Third: OK, you know why I can't deal with the Baze/Cate endgame? Because this is the family I want to see in the morning. I love this family. I love Baze, but he'll always get to be her dad. And he works really well as the quasi-divorced parent, which is the first example (besides maybe on "Reba") of successful, separately-habitating co-parenting I have ever enjoyed in fiction. Meanwhile, I adore the dynamic between Lux and Ryan. Particularly when they are sharing conspiratorial Cate-so-crazy looks.

(As Cate lists off the eleventy-two types of breakfast food she has whipped up)
Lux: Maybe just some toast. Not the French kind, the regular...edible...kind.
Ryan: *snickers* It's the pregnancy hormones.
Cate: What?
Ryan: Huh? Oh...just gonna have some of this fake bacon.

I also love how Cate is wearing her Serious Face of Seriousness while pointing out that Trey is out on bail, roaming free, and apparently poses a danger to Lux -- who is munching on her edible non-French toast and completely oblivious as to why this is a problem (teens are so casual about crap. It's great). Ergo, she will chaperoned every waking minute.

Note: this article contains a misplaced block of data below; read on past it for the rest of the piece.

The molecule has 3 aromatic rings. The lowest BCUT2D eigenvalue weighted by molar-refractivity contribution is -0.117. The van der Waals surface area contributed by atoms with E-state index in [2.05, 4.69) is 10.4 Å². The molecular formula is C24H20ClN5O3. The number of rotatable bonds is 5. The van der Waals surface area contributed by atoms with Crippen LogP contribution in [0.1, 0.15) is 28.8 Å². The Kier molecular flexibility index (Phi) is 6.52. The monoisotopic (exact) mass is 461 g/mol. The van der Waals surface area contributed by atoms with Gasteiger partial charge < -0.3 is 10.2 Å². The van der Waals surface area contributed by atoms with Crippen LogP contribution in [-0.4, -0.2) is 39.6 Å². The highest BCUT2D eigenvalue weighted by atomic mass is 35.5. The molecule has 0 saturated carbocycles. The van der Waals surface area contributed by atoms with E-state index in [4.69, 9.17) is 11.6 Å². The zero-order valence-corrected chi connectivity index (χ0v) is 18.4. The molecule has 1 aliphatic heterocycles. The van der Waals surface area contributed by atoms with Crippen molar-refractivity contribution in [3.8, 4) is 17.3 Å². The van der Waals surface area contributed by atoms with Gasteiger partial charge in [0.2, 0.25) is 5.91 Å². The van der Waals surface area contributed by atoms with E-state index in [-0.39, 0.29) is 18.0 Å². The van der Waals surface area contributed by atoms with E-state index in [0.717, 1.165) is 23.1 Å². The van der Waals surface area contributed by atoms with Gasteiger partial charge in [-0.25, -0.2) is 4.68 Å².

Lux, quite pleasantly: Hey, you know what might be easier? If you install a LoJack system in my butt.
RS : *chokes laughing*
Why is this show over? She's my favorite female character across television right now.

4. The (s)Mothering Instinct
Speaking of the Lux/Ryan dynamic, it extends to when she's out of the scene and he's talking about her. I love that he tries to get Cate to back off her overprotective stranglehold and give the kid some space. "Lux isn't dwelling on it. And I don't think reminding her every two seconds is useful. She's really trying to move on, I think you should too." This talk will later come back to bite him in the ass, true, but under normal circumstances he would be right.

5. People Who Work In Glass Classrooms